Your favourite English idioms and their Russian translations
Russian translations of your favourite English idioms
Have you ever found yourself missing being able to use English idioms whilst speaking Russian? Suffer no further, because I’ve compiled a handy list of Russian translations for some of the most popular English idioms:
Цыплят по осени считают
This is the equivalent of ‘don’t count your chickens before they’ve hatched’, which is what you say to someone when they start talking about a certain result as though they’ve already achieved it when in actual fact they haven’t.
‘Цыплят’ is the genitive plural of ‘цыплёнок’, ‘chicken’, and ‘считать’ is the verb ‘to count’ (also meaning ‘to think/consider’). ‘По осени’ means ‘in autumn’ (a more informal variant of ‘осенью’), and the Russian phrase originates from the fact that chicks hatched in spring aren’t guaranteed to live until the autumn (there’s no point counting them until you’re sure they will all survive).
Куй железо пока горячо
‘Strike while the iron is hot’ – grab the opportunity before it goes away! This is pretty much a word-for-word translation of the English, with the imperative form of the verb ‘ковать’ (to forge, like a blacksmith).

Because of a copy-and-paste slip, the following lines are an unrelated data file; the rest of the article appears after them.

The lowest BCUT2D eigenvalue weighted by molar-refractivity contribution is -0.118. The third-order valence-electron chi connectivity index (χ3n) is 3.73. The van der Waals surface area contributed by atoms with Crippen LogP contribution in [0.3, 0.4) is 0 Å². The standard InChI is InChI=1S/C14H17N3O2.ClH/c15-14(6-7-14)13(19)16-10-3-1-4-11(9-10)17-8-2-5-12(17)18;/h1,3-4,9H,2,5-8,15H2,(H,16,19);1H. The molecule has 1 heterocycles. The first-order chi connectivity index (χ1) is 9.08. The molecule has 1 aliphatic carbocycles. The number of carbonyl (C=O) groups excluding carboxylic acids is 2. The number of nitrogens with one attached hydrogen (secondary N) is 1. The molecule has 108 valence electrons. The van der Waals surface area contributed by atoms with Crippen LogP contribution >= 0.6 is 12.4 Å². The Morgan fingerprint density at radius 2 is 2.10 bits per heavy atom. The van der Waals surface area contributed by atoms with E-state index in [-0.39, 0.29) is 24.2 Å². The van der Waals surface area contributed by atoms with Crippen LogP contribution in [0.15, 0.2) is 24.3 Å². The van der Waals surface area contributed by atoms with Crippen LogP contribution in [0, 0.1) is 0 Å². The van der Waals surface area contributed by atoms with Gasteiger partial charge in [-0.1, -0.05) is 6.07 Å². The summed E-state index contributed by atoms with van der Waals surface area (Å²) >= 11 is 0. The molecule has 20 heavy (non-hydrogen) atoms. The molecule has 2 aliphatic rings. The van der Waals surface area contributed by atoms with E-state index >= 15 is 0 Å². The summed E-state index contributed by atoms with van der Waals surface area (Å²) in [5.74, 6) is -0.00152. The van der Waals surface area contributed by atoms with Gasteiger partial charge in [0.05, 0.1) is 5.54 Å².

Соскочить с крючка
‘To get off the hook’ – to avoid being caught while you’re up to no good, or otherwise dodge responsibility for a problem. ‘Соскочить’ means ‘to come off/jump off’, and ‘крючок’ is ‘hook’.
Продаваться как горячие пирожки
‘To sell like hotcakes’, or, because it’s Russia, hot pies! When a product is so popular that it sells out really quickly.
В одно ухо влетает, из другого вылетает
‘Goes in one ear and out the other’ – the phrase you utter in a frustrated tone of voice when you’re trying to tell someone something for their own benefit and they just don’t listen. Featuring verbs of motion, with the respective prefixes ‘в-‘ and ‘вы-’ denoting inwards and outwards movements.
‘To cut corners’ – to make a task more simple by devising shortcuts, usually because of laziness or time limitations. ‘Срезать’ in Russian literally means ‘to cut off’, and ‘угол’ means ‘corner’.
Не с той ноги встал
Dimya’s in a bad mood today. He got out of bed on the wrong leg. Wait, that doesn’t sound quite right.
Ah no, there it is: ‘he got out the wrong side of the bed’.
Убить двух зайцев (одним выстрелом)
‘To kill two birds with one stone’, or, more precisely, to kill two hares with one shot (выстрел, featured in the instrumental case). Achieving two goals through a single action.
Не делай из мухи слона
Like ‘making a mountain out a molehill’ (i.e. being really dramatic about something which really isn’t that serious) but sounds a lot stranger. Like, whatever you do, don’t make an elephant out of a fly !!!
У него длинный язык
If somebody has a ‘long tongue’ in Russia, they have a tendency to blurt out sensitive information. In other words, they have a big mouth!
The ship has sailed. The train has gone. However sad and negative this phrase may be, contemporary Russian poet Alexandra Ardova offers an uplifting response:
“Если поезд ушёл, летите на самолете.
Всё возможно, пока вы любите и живёте.”
If your ship has already sailed, fly!
This article was written by Olivia, a current student at Liden & Denz Moscow